When VA nurse Carlotta Ransom went for a home visit to one of her patients, Durwood Whetstone, she learned of his passing from his roommate. Nobody knew where the coroner had taken his body. She was determined to find him and do something to honor him. Ransom called all the local funeral homes with no success.
She went back to the G.V. (Sonny) Montgomery VA Medical Center morgue and called the coroner. The coroner said, “We have been trying to contact his brother.” Carlotta provided the coroner with the correct number. After finding Whetstone and notifying his brother (and only relative) in Florida, Ransom began planning a funeral service.
According to Ransom, Whetstone did not have any family in Mississippi and she didn’t want him “thrown away.” She stepped up and became the family he didn’t have.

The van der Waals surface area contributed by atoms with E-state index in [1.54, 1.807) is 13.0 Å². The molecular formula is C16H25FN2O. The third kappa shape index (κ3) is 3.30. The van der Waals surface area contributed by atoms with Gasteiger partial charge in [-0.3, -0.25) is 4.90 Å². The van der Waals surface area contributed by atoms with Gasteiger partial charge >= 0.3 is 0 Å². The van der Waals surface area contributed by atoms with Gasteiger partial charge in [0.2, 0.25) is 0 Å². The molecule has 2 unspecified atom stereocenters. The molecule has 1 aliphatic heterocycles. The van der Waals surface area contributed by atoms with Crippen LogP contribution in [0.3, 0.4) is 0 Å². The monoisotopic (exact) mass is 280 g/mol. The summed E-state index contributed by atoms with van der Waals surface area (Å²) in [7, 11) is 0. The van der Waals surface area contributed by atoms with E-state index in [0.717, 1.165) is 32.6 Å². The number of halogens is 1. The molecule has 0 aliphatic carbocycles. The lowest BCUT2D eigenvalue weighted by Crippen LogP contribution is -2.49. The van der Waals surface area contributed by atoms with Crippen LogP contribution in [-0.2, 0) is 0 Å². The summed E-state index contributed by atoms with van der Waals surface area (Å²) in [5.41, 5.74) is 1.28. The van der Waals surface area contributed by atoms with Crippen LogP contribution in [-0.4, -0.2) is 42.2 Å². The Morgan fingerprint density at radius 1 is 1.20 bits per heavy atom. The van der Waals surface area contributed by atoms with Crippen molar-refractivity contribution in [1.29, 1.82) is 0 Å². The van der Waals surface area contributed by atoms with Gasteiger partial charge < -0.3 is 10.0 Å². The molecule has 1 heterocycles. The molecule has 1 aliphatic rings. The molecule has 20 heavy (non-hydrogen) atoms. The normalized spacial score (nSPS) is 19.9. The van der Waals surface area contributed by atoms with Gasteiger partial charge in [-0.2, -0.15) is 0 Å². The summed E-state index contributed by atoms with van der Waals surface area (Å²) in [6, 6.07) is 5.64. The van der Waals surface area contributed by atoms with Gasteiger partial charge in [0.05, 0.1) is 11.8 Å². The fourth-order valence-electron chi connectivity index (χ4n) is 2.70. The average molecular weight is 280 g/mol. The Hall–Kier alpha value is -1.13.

“He hardly ever accepted services from VA because he didn’t want to be a burden on anyone. He always thanked me for coming by,” she said.
She obtained an American flag and, with the help of her co-workers, planned his funeral at a local funeral home in Jackson, Miss. The Mississippi Patriot Guard Riders stood a silent flag line. During the ceremony, Ransom was presented with the flag in the absence of his brother.
“We can make such a difference in the lives of Veterans by listening to them,” said Dr. David Walker, Medical Center Director. “We manage commitments, not people, and this was a way for us to honor our commitment to Mr. Whetstone. The VA is so much more than medicine.”
“May he rest in peace now at his final duty station.”
VA staff, Whetstone’s roommate, his pastor and the Patriot Guard Riders attended the service. One of the Patriot Guard Riders posted on Facebook that “it was a wonderful, heart-felt, honorable service for our Veteran brother. May he rest in peace now at his final duty station.”
Susan Varcie is a public affairs officer at the G.V. (Sonny) Montgomery VA Medical Center in Jackson, Mississippi.